Why does the Children’s Defense Fund – Texas care about the 2020 Census?
Every 10 years, the United States Census Bureau conducts a count of the U.S. population that collects vital demographic and economic information. The Census has been conducted each decade since 1790, as required by the U.S. Constitution. An accurate Census count includes everyone living in the United States. These totals determine the number of congressional representatives in each state (known as apportionment) and the number of electoral votes Texas will have in future presidential elections. Census totals also help the government decide how to distribute $675 billion in federal funds to states’ social support programs over the next decade.
The wellbeing of Texan children depends on an accurate Census count, and CDF-TX wants to make sure all the state’s children are counted. This spring, we encourage full participation in this safe and secure survey for the long-term benefit of young people and their families.
Ensuring that the Census truly reflects our population is directly connected to our mission of making sure that “every child has a Healthy Start, a Head Start, a Fair Start, a Safe Start and a Moral Start in life . . .”
- The Census aims to include every person living in the U.S.
- It will not ask about citizenship status. Census answers are confidential.
- Families should count every person living in their household. This includes young children, foster children, unrelated children, grandchildren, and people staying in their home temporarily.
- An accurate count determines:
- our representation in Congress and in presidential elections.
- the federal funding Texas receives to support children through important social programs like SNAP and CHIP.
- We encourage everyone to participate in the 2020 Census.
As part of the steering committee for the Protecting Immigrant Families Campaign, CDF-Texas is committed to ensuring immigrants are treated with human dignity. When a Census citizenship question was proposed in 2018, CDF opposed the effort out of a deep concern that many immigrant families would be intimidated out of participating. The Supreme Court agreed. The 2020 Census will not ask for citizenship status.
Families will begin receiving invitations to complete the Census in mid-March. Census forms can be filled out online, by phone, or by mail. Families should count everyone living in the household when they are filling out the form, including young children and people staying there temporarily. Census takers will only visit homes that have not responded by April. Their job is to help make sure that everyone is counted. These Census takers will have a photo ID with a U.S. Department of Commerce watermark and expiration date.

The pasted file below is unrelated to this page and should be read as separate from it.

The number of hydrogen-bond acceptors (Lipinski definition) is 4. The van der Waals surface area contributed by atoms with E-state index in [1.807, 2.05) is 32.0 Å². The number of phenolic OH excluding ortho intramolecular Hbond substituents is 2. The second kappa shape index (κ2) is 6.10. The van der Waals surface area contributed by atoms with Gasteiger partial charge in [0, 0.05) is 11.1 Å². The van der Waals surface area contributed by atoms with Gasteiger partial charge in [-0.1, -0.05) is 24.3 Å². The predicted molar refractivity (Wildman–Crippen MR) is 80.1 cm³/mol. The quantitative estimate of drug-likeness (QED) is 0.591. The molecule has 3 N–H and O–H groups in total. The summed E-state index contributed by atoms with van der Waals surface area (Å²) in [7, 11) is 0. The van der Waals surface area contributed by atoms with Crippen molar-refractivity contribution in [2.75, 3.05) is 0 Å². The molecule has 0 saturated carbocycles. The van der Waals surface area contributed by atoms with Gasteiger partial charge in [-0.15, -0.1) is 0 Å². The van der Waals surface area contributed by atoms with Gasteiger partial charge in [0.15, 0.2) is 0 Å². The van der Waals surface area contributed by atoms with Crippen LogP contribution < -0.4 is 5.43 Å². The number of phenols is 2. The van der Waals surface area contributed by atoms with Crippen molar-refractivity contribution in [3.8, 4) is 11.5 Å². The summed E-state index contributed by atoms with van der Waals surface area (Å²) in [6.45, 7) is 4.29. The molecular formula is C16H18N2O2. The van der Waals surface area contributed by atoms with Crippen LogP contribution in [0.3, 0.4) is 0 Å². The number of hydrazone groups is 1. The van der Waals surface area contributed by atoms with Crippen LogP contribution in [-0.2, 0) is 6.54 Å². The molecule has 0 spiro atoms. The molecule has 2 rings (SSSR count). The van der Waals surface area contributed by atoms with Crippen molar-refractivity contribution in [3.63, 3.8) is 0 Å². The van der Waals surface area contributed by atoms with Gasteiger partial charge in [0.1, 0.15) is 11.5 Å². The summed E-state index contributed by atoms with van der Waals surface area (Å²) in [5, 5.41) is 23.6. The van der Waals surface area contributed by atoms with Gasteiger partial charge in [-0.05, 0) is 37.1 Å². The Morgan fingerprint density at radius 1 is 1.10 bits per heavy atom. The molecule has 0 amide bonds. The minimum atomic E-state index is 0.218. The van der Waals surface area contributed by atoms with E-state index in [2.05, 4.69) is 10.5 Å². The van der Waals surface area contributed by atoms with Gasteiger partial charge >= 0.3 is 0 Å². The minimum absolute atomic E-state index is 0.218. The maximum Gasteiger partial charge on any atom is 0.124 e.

Everyone living in the U.S. is encouraged to participate in the Census. Census forms will be available in 13 languages. Census answers are confidential – they are not allowed to be shared with agencies such as the FBI and ICE.
CDF-TX advocates for programs that support all children, including fair housing, early childhood and special education, the National School Lunch Program (NSLP), Supplemental Nutritional Assistance Program (SNAP), and Children’s Health Insurance Program (CHIP). All of these initiatives are supported through federal dollars. How many dollars depends on each state’s counted population.
All children need to be counted in the Census so that Texas can fund the programs that families depend on. The Center for Public Policy Priorities has estimated that with even a 1% undercount, Texas would lose $300 million in federal funding per year for the next ten years. Among the most undercounted groups during the last Census were children under 5. Families should count every child living in the household at the time of the Census, including young children, foster children, unrelated children, and grandchildren. CDF-TX and our partners are committed to ensuring that every Texan – especially hard-to-count populations such as young children – is represented in the 2020 Census so that Texas will be able to fully fund programs that support our communities.
April 1, 2020: Every U.S. household will have received an invitation to complete the Census.
Late May-August 2020: Census takers will begin door-to-door follow-up with households who have not already responded to ensure that everyone is counted.
December 2020: The Census Bureau is legally required to submit apportionment counts to Congress.
March 31, 2021: States receive counts that will shape legislative districts and federal funding for the next 10 years.